The 1918 House
My father, whose limp is a stutter,
Says he was born in the epidemic,
The early days, when people survived
Like expected because it was just flu.
In May, he tells me, the cases were
Three day fevers. By June, he says, the flu
Had moved to where it always summers,
Far from the warm weather of families.
My father, who shuffles like those who
Are stared at by children, accepts my hand
For surfaces other than sidewalks
To examine every place where he’s lived.
In September, he tells me, symptoms
Meant death—the coughing of blood, the blue face,
The darkening of feet that said “soon”
In the common language for conclusion.
The lungs, he says, went soggy with blood,
The people drowned for days. The newly born,
He murmurs, were passed over like sons
Of Jews, God’s mercy on our infant breath.
My father, who refuses a cane,
Touches a wall he built in a yard owned
By strangers, pausing on his way to
The beginning, the house where, in the year
Of the Spanish flu, he was first-born
And no one died, where his parents survived
To see themselves chosen, praising God
And good fortune and their lifetimes of work.
On both sides, he says, are the houses
Of victims, sons who enlisted for war,
And he pauses, the porch so different
I have to read the number to prove it.
How winter blessed us, he says, ending
That horror, driving us inside to love.
He asks me to knock on the white door;
He says these people will invite us in.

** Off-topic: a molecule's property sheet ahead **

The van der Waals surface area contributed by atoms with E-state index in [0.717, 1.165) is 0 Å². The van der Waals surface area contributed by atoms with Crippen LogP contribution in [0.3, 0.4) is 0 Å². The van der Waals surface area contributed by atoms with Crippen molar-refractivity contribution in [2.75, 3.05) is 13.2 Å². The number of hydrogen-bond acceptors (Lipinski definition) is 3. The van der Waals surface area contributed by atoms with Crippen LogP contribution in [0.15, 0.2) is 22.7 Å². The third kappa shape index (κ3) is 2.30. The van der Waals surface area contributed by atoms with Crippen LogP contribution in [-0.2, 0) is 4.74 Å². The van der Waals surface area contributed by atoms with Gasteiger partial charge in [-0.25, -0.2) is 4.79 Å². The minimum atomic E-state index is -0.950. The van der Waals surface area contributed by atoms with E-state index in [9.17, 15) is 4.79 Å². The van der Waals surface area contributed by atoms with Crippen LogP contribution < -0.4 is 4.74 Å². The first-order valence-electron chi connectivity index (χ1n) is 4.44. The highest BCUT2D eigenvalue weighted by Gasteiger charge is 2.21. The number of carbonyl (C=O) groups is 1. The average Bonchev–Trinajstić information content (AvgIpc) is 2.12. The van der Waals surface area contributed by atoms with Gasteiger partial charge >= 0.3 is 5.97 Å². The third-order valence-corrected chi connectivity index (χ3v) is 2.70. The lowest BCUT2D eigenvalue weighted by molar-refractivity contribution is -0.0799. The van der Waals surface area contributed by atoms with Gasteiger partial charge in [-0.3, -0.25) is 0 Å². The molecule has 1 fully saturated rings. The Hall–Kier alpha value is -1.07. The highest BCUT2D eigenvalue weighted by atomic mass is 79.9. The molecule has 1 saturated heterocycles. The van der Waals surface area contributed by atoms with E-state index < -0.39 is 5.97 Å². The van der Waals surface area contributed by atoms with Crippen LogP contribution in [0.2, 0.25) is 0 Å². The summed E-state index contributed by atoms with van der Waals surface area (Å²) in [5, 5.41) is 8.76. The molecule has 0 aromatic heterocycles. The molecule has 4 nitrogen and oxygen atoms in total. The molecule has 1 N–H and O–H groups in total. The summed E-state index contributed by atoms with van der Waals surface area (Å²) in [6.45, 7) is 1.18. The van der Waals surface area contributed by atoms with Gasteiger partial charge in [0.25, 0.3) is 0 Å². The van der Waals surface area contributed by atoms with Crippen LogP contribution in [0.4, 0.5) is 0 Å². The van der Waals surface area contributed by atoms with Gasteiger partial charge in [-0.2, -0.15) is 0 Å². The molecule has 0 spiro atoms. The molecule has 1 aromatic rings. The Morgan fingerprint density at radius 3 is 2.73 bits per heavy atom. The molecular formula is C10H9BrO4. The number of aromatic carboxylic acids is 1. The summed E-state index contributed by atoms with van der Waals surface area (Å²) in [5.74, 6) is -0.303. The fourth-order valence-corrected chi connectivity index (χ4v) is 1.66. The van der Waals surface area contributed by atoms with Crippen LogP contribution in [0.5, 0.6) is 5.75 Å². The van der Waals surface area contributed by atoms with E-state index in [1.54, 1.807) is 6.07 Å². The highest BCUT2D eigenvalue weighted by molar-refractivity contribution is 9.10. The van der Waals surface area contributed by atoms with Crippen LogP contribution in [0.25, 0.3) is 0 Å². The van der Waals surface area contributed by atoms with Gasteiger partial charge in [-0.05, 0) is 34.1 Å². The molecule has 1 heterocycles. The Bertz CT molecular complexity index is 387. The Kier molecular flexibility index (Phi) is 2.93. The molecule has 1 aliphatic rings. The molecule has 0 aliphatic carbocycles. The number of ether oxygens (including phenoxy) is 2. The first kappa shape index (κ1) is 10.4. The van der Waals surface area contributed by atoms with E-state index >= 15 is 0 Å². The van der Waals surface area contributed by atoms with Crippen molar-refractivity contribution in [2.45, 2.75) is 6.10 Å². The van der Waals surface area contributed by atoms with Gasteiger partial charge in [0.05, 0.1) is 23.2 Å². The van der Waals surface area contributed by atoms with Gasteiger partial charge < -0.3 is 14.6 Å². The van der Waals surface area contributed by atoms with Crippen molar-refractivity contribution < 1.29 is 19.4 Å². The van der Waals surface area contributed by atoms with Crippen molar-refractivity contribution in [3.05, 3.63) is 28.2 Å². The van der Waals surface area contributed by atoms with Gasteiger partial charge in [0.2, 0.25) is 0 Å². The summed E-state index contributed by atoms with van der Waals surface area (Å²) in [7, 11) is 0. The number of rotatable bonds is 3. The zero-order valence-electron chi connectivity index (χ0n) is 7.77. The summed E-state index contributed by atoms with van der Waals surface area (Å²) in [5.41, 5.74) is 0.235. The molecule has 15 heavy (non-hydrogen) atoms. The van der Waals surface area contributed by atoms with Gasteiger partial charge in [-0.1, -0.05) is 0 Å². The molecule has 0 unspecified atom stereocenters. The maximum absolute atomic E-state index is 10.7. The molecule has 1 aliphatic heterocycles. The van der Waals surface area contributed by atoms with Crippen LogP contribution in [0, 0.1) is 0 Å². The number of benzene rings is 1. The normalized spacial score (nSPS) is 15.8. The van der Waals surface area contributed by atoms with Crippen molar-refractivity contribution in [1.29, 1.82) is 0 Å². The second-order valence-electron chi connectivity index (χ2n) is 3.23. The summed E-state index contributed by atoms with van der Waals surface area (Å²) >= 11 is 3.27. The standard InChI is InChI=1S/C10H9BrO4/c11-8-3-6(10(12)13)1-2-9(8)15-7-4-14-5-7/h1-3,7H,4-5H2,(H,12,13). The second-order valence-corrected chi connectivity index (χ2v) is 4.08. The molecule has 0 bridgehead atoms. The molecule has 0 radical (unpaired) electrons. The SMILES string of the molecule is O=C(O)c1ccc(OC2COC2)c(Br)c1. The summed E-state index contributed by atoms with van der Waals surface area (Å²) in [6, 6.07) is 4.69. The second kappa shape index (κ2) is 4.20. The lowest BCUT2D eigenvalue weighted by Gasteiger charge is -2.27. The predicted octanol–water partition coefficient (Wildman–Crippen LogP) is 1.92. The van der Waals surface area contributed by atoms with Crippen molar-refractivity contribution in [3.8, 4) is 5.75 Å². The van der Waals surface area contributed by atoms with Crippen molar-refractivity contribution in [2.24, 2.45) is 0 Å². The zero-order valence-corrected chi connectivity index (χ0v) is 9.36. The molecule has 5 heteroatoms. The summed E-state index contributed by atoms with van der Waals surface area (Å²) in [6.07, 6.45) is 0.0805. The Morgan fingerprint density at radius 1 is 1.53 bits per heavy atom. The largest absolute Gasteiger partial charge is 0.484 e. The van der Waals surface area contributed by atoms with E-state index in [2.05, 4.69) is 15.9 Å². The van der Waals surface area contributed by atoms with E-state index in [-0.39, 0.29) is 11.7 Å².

Gary Fincke is the author of sixteen books of poetry and short fiction, and, in 2004, of Amp'd, a personal account of his son’s life in the rock band Breaking Benjamin. He is a recipient of the Bess Hokin Prize for Poetry, the Rose Lefcowitz Prize from Poet Lore, a PEN Syndicated Fiction Prize, two Pushcart Prizes, and many other honors and awards. His essay, “The Canals of Mars” was reprinted in The Pushcart Essays, an anthology of the best essays from the first twenty-five years of Pushcart Prize volumes. His most recent books include Sorry I Worried You (University of Georgia Press), a collection of short stories, which won the Flannery O’Connor award, and Standing Around the Heart (University of Arkansas Press), a collection of poems. He is the director of the Writer’s Institute and a professor of English at Susquehanna University in Selinsgrove, Pennsylvania.
“The 1918 House” appears in our Summer 2004 issue.